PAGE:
Understanding database vulnerabilities and knowing how to remediate – whether through patches, workarounds, or third party detection tools – requires significant skill and training. Policy research is expensive, and so is writing and testing these policies. In my experience over the four years that I helped define and build database assessment policies, it would take an average of 3 days to construct a policy after a vulnerability was understood: A day to write and optimize the SQL test case, a day to create the description and put together remediation information, and another day to test on supported platforms. Multiply by 10 policies across 6 different platforms and you get an idea of the cost involved. Policy development requires a full-time team of skilled practitioners to manage and update vulnerability and security policies across the half dozen platforms commonly supported by the vendors. This is not a reasonable burden for non-security vendors to take on, so if database security is an issue, don’t try to do this in-house! Buying an aftermarket product excuses your organization from developing these checks, protecting you from specific threats hackers are likely to deploy, as well as more generic security threats.

What specific vulnerability checks should be present in your database assessment product? In a practical sense, it does not matter. Specific vulnerabilities come and go too fast for any list to be relevant. What I am going to do is provide a list of general security checks that should be present, and list the classes of vulnerabilities any product you evaluate should have policies for. Then I will cover other relevant buying criteria to consider.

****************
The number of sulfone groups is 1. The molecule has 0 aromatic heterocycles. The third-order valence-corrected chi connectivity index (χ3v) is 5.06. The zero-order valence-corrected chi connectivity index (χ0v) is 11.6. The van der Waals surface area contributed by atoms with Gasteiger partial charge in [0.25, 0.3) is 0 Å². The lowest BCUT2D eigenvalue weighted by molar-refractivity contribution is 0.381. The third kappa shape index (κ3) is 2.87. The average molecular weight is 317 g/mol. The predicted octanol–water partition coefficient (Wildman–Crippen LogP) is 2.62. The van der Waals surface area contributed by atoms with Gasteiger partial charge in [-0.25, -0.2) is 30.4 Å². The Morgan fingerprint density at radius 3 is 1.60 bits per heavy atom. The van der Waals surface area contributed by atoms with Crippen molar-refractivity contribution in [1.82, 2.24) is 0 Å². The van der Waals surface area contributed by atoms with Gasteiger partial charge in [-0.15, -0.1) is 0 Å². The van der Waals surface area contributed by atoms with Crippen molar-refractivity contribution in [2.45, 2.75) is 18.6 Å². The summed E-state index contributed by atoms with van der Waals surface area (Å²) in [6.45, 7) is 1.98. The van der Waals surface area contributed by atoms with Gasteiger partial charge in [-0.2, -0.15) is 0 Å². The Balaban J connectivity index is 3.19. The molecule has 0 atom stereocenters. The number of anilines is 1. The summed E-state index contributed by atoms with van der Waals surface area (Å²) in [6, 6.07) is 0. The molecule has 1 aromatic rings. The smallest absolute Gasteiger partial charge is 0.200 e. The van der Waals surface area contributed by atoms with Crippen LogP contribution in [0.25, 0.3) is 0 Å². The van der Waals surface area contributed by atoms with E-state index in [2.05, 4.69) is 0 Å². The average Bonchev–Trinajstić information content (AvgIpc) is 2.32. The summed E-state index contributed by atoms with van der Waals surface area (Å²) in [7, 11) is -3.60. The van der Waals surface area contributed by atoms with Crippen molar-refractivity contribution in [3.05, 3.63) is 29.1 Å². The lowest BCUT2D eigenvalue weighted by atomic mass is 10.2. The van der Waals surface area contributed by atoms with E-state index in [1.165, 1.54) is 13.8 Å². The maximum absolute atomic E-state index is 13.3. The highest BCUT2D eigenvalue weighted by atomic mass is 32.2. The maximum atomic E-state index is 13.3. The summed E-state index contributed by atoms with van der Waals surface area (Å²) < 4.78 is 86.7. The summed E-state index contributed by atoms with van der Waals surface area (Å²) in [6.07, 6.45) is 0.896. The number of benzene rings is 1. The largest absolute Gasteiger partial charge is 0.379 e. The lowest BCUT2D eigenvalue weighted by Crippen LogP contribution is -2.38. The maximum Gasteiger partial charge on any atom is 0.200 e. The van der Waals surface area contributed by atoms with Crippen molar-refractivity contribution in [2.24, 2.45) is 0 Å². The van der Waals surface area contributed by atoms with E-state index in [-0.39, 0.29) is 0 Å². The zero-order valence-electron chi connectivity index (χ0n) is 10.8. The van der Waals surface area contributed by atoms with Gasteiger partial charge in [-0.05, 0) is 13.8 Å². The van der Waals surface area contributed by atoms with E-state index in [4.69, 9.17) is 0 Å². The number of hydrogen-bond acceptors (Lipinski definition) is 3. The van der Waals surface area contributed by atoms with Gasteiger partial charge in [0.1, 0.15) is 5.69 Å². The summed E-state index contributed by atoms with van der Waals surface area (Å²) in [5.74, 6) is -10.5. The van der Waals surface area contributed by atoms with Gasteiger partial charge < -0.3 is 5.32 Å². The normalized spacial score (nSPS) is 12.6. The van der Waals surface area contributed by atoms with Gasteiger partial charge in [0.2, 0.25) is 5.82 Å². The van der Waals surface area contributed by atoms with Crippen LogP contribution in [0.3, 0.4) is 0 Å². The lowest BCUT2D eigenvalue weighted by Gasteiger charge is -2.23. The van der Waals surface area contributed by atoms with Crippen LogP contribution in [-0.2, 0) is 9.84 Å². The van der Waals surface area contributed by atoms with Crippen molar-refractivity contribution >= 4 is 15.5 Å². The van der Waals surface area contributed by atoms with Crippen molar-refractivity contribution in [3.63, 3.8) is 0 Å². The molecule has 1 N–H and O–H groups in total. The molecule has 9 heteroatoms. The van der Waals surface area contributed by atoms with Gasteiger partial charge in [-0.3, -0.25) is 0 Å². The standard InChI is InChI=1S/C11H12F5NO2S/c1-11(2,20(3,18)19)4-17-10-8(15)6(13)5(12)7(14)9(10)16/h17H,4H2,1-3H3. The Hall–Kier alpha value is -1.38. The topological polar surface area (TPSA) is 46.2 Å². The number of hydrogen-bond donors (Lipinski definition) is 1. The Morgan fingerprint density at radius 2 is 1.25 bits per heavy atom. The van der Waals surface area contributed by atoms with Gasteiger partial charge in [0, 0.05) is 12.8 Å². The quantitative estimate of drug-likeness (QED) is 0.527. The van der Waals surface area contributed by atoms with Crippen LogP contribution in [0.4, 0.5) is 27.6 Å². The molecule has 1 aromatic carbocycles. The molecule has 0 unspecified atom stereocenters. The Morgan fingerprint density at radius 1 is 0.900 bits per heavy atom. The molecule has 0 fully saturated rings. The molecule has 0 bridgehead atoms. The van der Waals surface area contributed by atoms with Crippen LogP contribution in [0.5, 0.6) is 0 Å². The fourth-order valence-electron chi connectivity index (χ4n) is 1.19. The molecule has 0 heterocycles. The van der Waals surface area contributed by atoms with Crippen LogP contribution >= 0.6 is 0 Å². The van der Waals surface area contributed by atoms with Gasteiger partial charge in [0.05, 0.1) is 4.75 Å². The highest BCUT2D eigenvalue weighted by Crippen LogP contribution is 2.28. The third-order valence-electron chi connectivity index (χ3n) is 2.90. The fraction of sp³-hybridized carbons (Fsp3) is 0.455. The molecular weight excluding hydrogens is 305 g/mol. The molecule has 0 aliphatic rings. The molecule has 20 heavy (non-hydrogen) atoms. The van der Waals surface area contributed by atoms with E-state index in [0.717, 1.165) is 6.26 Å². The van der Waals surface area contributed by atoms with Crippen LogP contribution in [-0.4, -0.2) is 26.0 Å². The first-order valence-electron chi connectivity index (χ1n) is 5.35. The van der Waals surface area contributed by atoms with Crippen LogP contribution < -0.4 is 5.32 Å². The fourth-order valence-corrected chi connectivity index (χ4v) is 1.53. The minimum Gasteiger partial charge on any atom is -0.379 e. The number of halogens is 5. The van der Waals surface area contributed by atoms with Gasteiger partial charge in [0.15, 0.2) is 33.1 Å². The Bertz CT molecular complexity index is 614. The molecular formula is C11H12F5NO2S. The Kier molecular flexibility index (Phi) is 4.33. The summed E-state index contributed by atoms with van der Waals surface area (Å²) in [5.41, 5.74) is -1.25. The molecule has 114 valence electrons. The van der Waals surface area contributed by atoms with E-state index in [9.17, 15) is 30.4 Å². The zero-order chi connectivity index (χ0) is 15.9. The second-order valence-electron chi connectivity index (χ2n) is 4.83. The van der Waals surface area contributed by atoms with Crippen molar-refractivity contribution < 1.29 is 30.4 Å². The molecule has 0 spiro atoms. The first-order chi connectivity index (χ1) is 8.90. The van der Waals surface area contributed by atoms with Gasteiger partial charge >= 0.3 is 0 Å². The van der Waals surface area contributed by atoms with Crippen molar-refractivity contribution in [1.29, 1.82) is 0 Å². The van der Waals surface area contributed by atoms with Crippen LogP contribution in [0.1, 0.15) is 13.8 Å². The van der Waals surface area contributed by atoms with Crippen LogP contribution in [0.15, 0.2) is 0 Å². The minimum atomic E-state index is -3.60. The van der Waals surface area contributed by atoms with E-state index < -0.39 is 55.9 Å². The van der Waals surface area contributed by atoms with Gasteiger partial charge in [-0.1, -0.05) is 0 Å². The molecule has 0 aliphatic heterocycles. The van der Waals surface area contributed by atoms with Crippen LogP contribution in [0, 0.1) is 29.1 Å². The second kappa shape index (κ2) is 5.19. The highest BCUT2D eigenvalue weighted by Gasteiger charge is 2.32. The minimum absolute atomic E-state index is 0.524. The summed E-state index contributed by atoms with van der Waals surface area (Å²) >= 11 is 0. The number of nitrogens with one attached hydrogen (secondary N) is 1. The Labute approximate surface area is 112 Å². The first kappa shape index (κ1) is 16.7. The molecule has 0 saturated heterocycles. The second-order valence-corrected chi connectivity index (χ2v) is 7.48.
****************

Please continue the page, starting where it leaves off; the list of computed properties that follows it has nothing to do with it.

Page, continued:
General Database Security Policies

  • List database administrator accounts and how they map to domain users.
  • Product version (security patch level)
  • List users with admin/special privileges
  • List users with access to sensitive columns or data (credit cards, passwords)
  • List users with access to system tables
  • Database access audit (failed logins)
  • Authentication method (domain, database, mixed)
  • List locked accounts
  • Listener / SQL Agent / UDP, network configuration (passwords in clear text, ports, use of named pipes)
  • Systems tables (subset) not updatable
  • Ownership chains
  • Database links
  • Sample Databases (Northwind, pubs, scott/tiger)
  • Remote systems and data sources (remote trust relationships)

Vulnerability Classes

  • Default Passwords